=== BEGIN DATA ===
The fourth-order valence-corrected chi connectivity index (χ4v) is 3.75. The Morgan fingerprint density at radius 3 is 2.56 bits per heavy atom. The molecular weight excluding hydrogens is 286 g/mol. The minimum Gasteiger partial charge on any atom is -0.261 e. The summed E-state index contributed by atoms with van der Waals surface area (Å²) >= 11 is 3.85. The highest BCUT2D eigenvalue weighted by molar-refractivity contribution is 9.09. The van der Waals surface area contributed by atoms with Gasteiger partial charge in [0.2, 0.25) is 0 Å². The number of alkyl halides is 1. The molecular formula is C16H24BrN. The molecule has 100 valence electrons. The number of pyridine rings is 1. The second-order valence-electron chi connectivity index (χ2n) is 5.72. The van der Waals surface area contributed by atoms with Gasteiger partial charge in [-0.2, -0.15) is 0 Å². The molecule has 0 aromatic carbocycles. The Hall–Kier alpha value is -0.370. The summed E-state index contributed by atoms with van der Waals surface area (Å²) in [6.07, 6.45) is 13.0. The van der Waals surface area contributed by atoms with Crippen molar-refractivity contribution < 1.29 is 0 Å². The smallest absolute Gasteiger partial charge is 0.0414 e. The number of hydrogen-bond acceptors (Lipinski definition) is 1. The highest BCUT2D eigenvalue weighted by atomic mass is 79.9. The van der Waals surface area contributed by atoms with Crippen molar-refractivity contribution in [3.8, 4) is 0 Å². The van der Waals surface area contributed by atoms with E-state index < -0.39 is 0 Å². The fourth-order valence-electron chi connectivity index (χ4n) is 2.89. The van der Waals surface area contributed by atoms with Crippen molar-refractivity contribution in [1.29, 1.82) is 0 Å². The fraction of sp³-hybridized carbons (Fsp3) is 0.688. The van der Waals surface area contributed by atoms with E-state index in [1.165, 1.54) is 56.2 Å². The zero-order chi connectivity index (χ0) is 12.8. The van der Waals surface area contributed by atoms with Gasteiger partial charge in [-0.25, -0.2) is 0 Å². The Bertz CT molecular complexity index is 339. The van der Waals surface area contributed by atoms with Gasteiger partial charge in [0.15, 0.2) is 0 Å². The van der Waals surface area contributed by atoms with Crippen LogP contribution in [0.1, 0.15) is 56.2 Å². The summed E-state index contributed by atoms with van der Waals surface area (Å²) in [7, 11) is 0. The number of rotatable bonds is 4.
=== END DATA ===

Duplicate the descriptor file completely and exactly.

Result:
The fourth-order valence-corrected chi connectivity index (χ4v) is 3.75. The Morgan fingerprint density at radius 3 is 2.56 bits per heavy atom. The molecular weight excluding hydrogens is 286 g/mol. The minimum Gasteiger partial charge on any atom is -0.261 e. The summed E-state index contributed by atoms with van der Waals surface area (Å²) >= 11 is 3.85. The highest BCUT2D eigenvalue weighted by molar-refractivity contribution is 9.09. The van der Waals surface area contributed by atoms with Gasteiger partial charge in [0.2, 0.25) is 0 Å². The number of alkyl halides is 1. The molecular formula is C16H24BrN. The molecule has 100 valence electrons. The number of pyridine rings is 1. The second-order valence-electron chi connectivity index (χ2n) is 5.72. The van der Waals surface area contributed by atoms with Gasteiger partial charge in [-0.2, -0.15) is 0 Å². The molecule has 0 aromatic carbocycles. The Hall–Kier alpha value is -0.370. The summed E-state index contributed by atoms with van der Waals surface area (Å²) in [6.07, 6.45) is 13.0. The van der Waals surface area contributed by atoms with Crippen molar-refractivity contribution < 1.29 is 0 Å². The smallest absolute Gasteiger partial charge is 0.0414 e. The number of hydrogen-bond acceptors (Lipinski definition) is 1. The highest BCUT2D eigenvalue weighted by atomic mass is 79.9. The van der Waals surface area contributed by atoms with Crippen molar-refractivity contribution in [3.8, 4) is 0 Å². The van der Waals surface area contributed by atoms with E-state index < -0.39 is 0 Å². The fourth-order valence-electron chi connectivity index (χ4n) is 2.89. The van der Waals surface area contributed by atoms with Crippen molar-refractivity contribution in [1.29, 1.82) is 0 Å². The fraction of sp³-hybridized carbons (Fsp3) is 0.688. The van der Waals surface area contributed by atoms with E-state index in [1.165, 1.54) is 56.2 Å². The zero-order chi connectivity index (χ0) is 12.8. The van der Waals surface area contributed by atoms with Gasteiger partial charge in [-0.25, -0.2) is 0 Å². The Bertz CT molecular complexity index is 339. The van der Waals surface area contributed by atoms with Gasteiger partial charge in [0.15, 0.2) is 0 Å². The van der Waals surface area contributed by atoms with Crippen LogP contribution in [0.1, 0.15) is 56.2 Å². The summed E-state index contributed by atoms with van der Waals surface area (Å²) in [7, 11) is 0. The number of rotatable bonds is 4.